On a monthly basis, census points are used to determine staffing needs and the ideal number of beds to keep open on all nursing units. The goals are to maximize productivity and efficiency and improve nursing's ability to meet census fluctuations. This means better use of all nursing staff.

Coordinating beds. Bed placement is now accomplished to maximize each unit's census point. The hospital bed coordinators open beds in a specific order, which is determined each month. For instance, all medical/surgical units receive admissions until all of their census points are reached and current staff productivity is maximized. Then, if there are additional medical/surgical admissions, a unit is chosen to accept new admissions and bring on additional staff.

The goal: All of the open beds on the first unit will be filled before the next unit opens additional beds. All units that go beyond their census point will be expected to return to their census point as soon as possible as discharges or transfers occur.

Matching staffing and census points.
Forecasting scheduled needs by shift and day of the week required a philosophical change across the organization, as well as collaboration across the nursing, staffing, and OI teams. It required unit directors to match their staffing based on forecasts, rather than average daily census. The steps involved:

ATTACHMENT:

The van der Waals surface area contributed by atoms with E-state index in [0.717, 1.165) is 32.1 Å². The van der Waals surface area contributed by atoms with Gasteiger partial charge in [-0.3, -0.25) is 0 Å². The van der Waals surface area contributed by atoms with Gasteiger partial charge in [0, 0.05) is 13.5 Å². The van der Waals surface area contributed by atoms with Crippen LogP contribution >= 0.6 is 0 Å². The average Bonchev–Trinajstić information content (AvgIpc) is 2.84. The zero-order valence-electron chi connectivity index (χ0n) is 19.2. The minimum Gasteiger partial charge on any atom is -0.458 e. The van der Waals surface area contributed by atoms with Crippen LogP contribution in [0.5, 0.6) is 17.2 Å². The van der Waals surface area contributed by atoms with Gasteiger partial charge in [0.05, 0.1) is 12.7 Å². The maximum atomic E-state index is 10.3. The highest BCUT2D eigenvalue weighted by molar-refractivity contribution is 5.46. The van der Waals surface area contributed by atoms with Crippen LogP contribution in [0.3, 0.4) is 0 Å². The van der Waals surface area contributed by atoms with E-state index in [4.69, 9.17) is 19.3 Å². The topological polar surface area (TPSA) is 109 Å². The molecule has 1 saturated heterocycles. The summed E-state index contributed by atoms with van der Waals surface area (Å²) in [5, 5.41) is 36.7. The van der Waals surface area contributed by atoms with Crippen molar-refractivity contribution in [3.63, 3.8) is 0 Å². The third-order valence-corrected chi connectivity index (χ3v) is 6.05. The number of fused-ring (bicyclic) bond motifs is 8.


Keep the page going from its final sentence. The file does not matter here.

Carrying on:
• Estimating census per day, per shift using historical data
  • Summarizing data by day of the week and shift
  • Converting census data into the number of staff necessary to meet the scheduled need and distributing data to directors
  • Loading scheduled need values into scheduling software

About four weeks before the start of a schedule, unit directors receive their forecasted census and staffing needs from the centralized staffing department. Directors review the census points and must suggest any changes to the forecast within two to three days. For example, a director would want to point out if a physician is on vacation and won't be admitting patients to a unit, thus decreasing the estimated census point and reducing the scheduled staffing need.

Keeping it balanced. To balance their schedules, unit directors must plan for the number of RNs and LPNs they need to cover their anticipated census on a given day of the week (see exhibit) . A weekly schedule is considered unbalanced if there is an opportunity on any day to shift staff to fill needs.

View Exhibit 1

   ehx 1

Reports indicating the current "balancing" on the unit's schedule are distributed by the centralized staffing department. Directors use these balancing reports as guides to complete their unit's schedule-in other words, to better match staffing to anticipated demand.

Piloting the program. LMHS chose to test the new approach in some of the most difficult units to staff: ICUs. The system's ICUs had large swings in staffing from day to day.